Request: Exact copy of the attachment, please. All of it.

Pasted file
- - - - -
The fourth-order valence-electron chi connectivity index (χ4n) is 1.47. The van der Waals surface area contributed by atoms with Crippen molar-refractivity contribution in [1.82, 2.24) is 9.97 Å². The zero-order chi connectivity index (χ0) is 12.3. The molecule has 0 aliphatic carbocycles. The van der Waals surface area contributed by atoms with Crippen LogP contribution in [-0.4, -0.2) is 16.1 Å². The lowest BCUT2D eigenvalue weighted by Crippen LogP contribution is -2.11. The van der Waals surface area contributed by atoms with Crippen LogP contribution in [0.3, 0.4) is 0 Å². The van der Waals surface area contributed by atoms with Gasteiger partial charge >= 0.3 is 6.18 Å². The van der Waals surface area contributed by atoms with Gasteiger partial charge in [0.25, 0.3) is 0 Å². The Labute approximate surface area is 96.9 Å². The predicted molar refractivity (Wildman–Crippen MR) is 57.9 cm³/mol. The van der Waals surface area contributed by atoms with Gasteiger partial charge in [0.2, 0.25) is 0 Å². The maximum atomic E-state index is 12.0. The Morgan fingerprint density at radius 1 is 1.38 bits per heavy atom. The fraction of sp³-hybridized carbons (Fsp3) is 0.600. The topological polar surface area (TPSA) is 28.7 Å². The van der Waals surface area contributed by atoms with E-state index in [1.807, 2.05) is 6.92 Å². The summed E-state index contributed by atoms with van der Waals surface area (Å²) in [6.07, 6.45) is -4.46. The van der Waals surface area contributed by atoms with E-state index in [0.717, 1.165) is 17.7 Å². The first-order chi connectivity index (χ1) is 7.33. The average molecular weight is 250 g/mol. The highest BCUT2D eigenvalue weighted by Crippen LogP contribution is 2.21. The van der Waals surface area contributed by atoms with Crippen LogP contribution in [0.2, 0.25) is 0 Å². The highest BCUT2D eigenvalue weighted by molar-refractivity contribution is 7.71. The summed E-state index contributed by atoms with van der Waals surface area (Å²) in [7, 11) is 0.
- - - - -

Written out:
The fourth-order valence-electron chi connectivity index (χ4n) is 1.47. The van der Waals surface area contributed by atoms with Crippen molar-refractivity contribution in [1.82, 2.24) is 9.97 Å². The zero-order chi connectivity index (χ0) is 12.3. The molecule has 0 aliphatic carbocycles. The van der Waals surface area contributed by atoms with Crippen LogP contribution in [-0.4, -0.2) is 16.1 Å². The lowest BCUT2D eigenvalue weighted by Crippen LogP contribution is -2.11. The van der Waals surface area contributed by atoms with Crippen LogP contribution in [0.3, 0.4) is 0 Å². The van der Waals surface area contributed by atoms with Gasteiger partial charge >= 0.3 is 6.18 Å². The van der Waals surface area contributed by atoms with Gasteiger partial charge in [0.25, 0.3) is 0 Å². The Labute approximate surface area is 96.9 Å². The predicted molar refractivity (Wildman–Crippen MR) is 57.9 cm³/mol. The van der Waals surface area contributed by atoms with Gasteiger partial charge in [0.2, 0.25) is 0 Å². The maximum atomic E-state index is 12.0. The Morgan fingerprint density at radius 1 is 1.38 bits per heavy atom. The fraction of sp³-hybridized carbons (Fsp3) is 0.600. The topological polar surface area (TPSA) is 28.7 Å². The van der Waals surface area contributed by atoms with E-state index in [1.807, 2.05) is 6.92 Å². The summed E-state index contributed by atoms with van der Waals surface area (Å²) in [6.07, 6.45) is -4.46. The van der Waals surface area contributed by atoms with E-state index in [0.717, 1.165) is 17.7 Å². The first-order chi connectivity index (χ1) is 7.33. The average molecular weight is 250 g/mol. The highest BCUT2D eigenvalue weighted by Crippen LogP contribution is 2.21. The van der Waals surface area contributed by atoms with Crippen LogP contribution in [0.2, 0.25) is 0 Å². The highest BCUT2D eigenvalue weighted by molar-refractivity contribution is 7.71. The summed E-state index contributed by atoms with van der Waals surface area (Å²) in [7, 11) is 0.